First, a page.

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Dual values for maximization problem with and without variable upper bound

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3 comments

  • Maliheh Aramon
    Gurobi Staff Gurobi Staff

    Hi Grzegorz,

    As you already know, we can think of dual variables as a vector of shadow prices for the right-hand-side vector of the primal problem. In your example, the \(i\)-th constraint represents the capacity of one for machine \(i\) and the objective function represents the profit of scheduling tasks. The dual variable for constraint \(i\) is then the incremental profit as a result of increasing the capacity of machine \(i\) by one unit. 

    The dual variables associated with variable bounds can be queried using the RC (reduced cost) attribute . 

    for var in model.getVars():
    print(f"Var >{var.VarName}< duals: {var.RC}")

    You will see:

    model_1
    Var >machine_0_tasks_0_1_2_5< duals: 22.0

    Var >machine_1_tasks_3_4_6< duals: 12.0

    model_2
    Var >machine_0_tasks_0_1_2_5< duals: 0.0
    Var >machine_1_tasks_3_4_6< duals: 0.0

    model_3
    Var >machine_0_tasks_0_1_2_5< duals: 0.0
    Var >machine_1_tasks_3_4_6< duals: 0.0

    Regarding your second question, changing the model sense to minimization gives you:

    model_1
    Model >GAP_variables_with_upper_bound< objective value: 34.0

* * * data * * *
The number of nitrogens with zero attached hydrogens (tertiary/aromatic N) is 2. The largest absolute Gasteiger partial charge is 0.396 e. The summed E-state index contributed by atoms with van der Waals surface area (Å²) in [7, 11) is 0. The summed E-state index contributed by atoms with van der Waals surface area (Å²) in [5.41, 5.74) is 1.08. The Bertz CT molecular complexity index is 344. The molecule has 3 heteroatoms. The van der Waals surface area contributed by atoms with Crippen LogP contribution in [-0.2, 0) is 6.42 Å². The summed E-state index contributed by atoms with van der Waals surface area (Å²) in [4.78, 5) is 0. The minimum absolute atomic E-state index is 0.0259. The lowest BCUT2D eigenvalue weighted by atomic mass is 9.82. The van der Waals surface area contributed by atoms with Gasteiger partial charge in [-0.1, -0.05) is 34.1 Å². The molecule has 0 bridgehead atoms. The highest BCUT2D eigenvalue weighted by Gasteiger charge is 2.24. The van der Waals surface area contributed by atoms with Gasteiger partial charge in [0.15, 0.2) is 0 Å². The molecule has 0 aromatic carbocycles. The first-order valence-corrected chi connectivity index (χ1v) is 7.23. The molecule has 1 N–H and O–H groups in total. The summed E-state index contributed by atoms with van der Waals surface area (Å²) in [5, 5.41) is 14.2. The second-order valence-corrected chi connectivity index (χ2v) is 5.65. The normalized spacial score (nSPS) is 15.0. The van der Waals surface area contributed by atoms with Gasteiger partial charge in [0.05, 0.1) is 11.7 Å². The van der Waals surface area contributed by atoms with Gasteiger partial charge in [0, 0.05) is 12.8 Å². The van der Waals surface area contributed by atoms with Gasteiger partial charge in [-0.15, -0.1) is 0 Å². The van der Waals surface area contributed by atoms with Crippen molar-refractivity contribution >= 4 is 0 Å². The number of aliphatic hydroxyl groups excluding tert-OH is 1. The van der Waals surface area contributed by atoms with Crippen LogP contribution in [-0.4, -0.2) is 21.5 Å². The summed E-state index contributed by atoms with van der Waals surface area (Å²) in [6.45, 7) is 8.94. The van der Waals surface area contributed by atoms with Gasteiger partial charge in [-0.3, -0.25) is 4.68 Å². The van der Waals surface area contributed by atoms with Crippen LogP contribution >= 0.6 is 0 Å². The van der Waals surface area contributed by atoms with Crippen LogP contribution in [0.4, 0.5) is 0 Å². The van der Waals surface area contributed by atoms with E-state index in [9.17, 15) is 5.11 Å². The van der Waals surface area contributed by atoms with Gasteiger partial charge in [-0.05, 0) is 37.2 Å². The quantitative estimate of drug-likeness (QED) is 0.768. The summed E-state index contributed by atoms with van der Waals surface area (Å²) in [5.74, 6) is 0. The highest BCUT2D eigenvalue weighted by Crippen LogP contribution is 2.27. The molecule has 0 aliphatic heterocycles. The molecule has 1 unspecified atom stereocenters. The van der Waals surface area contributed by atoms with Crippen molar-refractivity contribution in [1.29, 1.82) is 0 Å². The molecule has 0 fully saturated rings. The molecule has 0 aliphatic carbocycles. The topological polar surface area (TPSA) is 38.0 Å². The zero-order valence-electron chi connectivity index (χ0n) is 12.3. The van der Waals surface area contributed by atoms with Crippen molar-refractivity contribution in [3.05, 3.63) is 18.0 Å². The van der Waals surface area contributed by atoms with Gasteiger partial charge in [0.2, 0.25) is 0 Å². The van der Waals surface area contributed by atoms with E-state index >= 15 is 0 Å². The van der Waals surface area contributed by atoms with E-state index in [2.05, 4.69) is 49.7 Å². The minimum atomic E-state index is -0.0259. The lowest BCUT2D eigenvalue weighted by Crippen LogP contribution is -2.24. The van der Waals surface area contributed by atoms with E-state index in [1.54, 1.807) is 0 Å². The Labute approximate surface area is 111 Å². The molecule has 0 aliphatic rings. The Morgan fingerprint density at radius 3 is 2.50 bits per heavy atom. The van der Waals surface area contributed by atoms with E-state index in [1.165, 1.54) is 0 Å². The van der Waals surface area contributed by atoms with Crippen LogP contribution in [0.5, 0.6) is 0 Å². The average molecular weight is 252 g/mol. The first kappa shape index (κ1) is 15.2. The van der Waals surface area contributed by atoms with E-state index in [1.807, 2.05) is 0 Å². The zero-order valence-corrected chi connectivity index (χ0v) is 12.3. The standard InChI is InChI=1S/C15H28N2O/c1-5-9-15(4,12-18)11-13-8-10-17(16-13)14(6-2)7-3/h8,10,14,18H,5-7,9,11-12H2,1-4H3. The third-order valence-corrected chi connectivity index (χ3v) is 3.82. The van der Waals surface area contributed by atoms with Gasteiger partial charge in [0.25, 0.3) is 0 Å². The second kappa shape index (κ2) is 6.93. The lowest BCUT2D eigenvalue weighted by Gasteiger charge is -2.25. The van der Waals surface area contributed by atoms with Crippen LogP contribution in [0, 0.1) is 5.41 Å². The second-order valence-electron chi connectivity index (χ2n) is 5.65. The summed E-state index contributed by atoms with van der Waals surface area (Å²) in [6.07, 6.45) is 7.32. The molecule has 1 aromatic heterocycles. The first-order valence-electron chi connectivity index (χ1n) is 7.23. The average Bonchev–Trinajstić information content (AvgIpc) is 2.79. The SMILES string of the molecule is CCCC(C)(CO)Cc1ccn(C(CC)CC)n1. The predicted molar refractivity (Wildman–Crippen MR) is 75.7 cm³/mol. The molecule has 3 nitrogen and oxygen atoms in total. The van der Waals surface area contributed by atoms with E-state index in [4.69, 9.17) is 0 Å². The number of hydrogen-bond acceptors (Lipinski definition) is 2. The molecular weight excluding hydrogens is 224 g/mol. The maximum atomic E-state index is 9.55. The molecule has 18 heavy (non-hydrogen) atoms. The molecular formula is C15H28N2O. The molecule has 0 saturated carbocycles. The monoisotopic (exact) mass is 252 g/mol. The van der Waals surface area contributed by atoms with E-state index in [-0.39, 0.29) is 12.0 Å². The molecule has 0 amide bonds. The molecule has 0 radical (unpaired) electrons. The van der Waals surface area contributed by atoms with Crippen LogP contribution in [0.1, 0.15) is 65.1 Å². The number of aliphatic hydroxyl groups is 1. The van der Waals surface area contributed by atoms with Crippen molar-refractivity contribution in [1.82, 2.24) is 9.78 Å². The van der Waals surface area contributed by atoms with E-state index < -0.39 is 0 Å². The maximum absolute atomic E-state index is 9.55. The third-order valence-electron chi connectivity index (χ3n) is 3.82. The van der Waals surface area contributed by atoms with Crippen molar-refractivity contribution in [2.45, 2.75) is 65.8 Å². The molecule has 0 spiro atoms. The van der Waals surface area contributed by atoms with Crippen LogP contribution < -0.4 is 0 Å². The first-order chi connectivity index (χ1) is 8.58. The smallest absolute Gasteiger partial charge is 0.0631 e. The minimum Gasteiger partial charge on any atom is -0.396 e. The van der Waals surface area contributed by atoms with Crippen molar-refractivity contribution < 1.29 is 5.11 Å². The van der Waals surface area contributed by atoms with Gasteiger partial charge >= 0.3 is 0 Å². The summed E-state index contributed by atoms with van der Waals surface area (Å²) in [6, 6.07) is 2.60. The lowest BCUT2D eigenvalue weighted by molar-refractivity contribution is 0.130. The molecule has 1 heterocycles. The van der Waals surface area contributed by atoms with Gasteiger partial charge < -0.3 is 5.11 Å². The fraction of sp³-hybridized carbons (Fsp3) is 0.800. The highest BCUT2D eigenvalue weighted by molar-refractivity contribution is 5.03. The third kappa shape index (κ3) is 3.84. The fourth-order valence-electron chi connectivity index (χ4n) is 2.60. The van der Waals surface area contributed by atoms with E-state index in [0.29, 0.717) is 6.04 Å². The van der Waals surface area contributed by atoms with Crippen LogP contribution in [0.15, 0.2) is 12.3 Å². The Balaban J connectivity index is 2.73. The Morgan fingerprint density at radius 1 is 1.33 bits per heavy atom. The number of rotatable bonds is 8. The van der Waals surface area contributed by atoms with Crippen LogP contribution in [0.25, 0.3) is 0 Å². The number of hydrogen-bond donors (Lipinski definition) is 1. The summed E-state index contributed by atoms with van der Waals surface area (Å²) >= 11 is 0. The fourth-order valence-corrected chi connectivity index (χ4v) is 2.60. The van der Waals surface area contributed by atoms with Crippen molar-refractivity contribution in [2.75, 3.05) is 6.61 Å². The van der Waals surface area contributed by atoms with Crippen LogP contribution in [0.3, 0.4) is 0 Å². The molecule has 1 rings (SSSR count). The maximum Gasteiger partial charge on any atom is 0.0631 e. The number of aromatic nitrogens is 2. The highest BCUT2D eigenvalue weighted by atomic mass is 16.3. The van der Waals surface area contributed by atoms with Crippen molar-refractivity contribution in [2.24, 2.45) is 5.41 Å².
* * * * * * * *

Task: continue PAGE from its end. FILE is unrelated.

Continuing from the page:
Model >GAP_variables_with_upper_bound< duals: [22.0, 0.0, 0.0, 12.0, 0.0, 0.0, 0.0, 0.0, 0.0]
    Var >machine_0_tasks_0_1_2_5< duals: 0.0
    Var >machine_1_tasks_3_4_6< duals: 0.0

    model_2
    Model >GAP_variables_with_no_upper_bound< objective value: 34.0
    Model >GAP_variables_with_no_upper_bound< duals: [22.0, 0.0, 0.0, 12.0, 0.0, 0.0, 0.0, 0.0, 0.0]
    Var >machine_0_tasks_0_1_2_5< duals: 0.0
    Var >machine_1_tasks_3_4_6< duals: 0.0

    model_3
    Model >GAP_variables_with_upper_bound_as_constraint< objective value: 34.0
    Model >GAP_variables_with_upper_bound_as_constraint< duals: [22.0, 0.0, 0.0, 12.0, 0.0, 0.0, 0.0, 0.0, 0.0, 0.0, 0.0]
    Var >machine_0_tasks_0_1_2_5< duals: 0.0
    Var >machine_1_tasks_3_4_6< duals: 0.0

    The dual values do not change because all your three models contain only one solution point where the minimum and maximum happen at the same solution point. 

    Looking at this from a high-level perspective, the way you have defined your models is not super clear to me. From the code snippet, your problem is a knapsack-type problem. The primal (dual) problem is to maximize profit subject to capacity constraints and the dual (primal) problem is to minimize the capacity subject to constraints that the capacity used per task is not lower than its profit. 

    However, your models are defined as a fixed-point model using an initial solution. Could please explain how you are planning to use these dual values?

    Best regards,

    Maliheh

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  • Grzegorz Siekaniec
    Gurobi-versary
    Curious
    First Comment

    Hi Maliheh,

    thanks for prompt answer. I stumbled across this one in the context of column generation and initial solution. The example that I provided here was the smallest one where I managed to reproduce issue that I was facing.